Teacher 2 obediently taught the material. Her class, responding enthusiastically, actually became soulwinners and caused the class and the church to grow. At the end of the series, they sang her praises.
"What a great idea you had to teach this series! What great lessons and marvelous outlines you had!"
"Thank you so very much," she said humbly. "I really prayed over it. I knew God was guiding me as I prepared and taught." Obedient in action, she stole the hearts of the people. It was the pastor's vision, and she should have deflected the praise onto him.
Teacher 3 taught the series of lessons, but it went badly. Everyone in the class ferociously objected, "We don't want to be soulwinners. We like the easy, comfortable Sunday school class we've had for forty years, and you're pushing us out into the streets. We don't want this."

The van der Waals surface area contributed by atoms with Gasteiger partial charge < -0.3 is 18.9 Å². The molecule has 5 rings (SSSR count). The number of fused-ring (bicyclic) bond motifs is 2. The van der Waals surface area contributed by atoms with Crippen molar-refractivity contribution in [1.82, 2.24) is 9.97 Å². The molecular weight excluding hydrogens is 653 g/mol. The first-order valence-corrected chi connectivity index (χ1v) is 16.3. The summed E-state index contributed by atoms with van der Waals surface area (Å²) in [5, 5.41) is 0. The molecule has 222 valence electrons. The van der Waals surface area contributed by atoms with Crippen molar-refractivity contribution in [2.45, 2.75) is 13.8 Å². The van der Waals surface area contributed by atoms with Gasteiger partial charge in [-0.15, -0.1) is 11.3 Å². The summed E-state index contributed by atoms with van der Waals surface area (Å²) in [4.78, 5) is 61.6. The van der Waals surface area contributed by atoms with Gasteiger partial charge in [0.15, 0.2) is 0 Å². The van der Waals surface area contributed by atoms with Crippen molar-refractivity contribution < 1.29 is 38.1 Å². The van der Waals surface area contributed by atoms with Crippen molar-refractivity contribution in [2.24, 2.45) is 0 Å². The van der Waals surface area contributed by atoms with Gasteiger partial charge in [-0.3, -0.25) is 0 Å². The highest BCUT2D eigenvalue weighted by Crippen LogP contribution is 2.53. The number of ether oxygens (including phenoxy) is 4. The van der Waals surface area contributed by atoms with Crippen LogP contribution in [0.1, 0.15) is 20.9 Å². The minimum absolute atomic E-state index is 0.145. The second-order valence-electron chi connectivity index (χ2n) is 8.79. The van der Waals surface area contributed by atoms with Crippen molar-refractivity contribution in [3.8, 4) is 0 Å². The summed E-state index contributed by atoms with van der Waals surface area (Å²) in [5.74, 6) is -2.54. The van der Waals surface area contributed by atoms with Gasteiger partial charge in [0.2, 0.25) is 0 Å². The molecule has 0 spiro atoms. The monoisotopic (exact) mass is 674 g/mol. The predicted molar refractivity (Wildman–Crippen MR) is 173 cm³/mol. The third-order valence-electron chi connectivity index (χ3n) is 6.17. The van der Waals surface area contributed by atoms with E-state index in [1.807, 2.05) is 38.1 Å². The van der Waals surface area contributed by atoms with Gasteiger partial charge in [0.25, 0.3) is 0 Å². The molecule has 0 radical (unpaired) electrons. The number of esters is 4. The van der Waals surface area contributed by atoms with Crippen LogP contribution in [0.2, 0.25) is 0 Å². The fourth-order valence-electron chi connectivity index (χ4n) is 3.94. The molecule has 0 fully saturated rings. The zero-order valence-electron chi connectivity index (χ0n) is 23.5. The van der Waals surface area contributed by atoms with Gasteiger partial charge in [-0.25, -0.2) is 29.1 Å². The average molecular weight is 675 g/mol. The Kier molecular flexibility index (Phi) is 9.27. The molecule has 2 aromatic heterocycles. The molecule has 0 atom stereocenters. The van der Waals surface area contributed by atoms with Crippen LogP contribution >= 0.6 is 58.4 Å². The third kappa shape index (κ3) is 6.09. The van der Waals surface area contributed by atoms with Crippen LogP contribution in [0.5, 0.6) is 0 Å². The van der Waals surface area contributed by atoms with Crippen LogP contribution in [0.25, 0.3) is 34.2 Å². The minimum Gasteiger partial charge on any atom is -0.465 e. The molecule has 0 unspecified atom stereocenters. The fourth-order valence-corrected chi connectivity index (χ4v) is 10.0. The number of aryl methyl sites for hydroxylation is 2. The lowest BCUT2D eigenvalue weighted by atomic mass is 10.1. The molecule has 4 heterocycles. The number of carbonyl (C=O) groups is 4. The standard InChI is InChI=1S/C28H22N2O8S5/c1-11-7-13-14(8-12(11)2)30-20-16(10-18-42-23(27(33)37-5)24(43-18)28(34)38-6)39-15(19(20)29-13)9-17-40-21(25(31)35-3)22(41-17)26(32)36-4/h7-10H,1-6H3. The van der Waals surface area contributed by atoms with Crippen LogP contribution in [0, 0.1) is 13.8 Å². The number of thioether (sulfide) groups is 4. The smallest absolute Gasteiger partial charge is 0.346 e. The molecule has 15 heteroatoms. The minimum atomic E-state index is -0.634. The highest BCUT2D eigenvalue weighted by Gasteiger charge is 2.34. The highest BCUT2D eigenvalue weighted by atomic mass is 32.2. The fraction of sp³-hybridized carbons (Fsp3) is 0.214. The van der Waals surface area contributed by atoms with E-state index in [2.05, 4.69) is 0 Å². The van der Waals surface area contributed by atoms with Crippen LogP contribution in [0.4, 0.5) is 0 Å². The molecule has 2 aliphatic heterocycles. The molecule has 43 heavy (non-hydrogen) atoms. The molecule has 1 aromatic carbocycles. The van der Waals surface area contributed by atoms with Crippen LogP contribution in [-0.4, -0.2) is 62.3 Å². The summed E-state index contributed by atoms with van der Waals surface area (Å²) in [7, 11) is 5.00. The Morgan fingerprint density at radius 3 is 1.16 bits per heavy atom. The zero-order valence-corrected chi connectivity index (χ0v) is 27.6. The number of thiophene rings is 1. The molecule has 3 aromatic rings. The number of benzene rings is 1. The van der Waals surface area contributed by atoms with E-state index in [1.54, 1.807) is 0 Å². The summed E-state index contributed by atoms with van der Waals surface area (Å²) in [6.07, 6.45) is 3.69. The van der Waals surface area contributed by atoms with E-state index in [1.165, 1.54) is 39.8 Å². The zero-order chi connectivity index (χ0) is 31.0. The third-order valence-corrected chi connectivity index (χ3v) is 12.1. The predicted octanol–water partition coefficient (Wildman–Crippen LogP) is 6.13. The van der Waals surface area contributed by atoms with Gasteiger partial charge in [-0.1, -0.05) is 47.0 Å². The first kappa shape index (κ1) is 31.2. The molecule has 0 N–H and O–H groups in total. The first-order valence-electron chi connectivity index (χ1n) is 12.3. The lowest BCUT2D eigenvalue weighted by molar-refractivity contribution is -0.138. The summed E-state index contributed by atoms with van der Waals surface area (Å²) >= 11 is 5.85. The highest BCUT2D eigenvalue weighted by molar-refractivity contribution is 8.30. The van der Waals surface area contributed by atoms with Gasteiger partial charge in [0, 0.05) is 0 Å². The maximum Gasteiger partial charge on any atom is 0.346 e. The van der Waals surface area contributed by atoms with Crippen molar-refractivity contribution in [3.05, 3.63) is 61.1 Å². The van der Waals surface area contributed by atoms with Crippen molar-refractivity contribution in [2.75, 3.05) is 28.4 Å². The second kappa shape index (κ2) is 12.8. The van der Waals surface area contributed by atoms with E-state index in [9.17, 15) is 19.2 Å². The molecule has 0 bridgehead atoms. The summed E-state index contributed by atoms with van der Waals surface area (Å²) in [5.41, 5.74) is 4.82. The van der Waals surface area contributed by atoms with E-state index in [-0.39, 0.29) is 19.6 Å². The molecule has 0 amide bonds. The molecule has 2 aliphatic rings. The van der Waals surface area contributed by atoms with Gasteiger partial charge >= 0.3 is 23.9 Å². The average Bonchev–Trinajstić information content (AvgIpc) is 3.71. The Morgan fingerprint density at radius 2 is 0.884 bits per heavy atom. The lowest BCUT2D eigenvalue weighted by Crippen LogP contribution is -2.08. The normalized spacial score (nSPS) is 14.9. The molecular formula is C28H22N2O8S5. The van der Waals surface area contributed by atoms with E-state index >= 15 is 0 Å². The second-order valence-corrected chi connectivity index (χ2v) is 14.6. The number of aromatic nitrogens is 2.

To this the teacher replied, "It wasn't my idea. I never wanted to teach this stuff in the first place! You know how the pastor is. Complain to him." This teacher's unwillingness to shield the pastor is characterless and disloyal.
Teacher 4's Sunday school class also complained to her, but she said, "I felt it was what God was telling me to do. I tried to do my best. If the pastor could only have taught it himself, I know he would have done better. So if you're angry, be angry with me." She loyally accepted the brunt of the criticism, allowing all respect and admiration to pass on to higher authority. Furthermore, she probably told the truth; the pastor would have done better.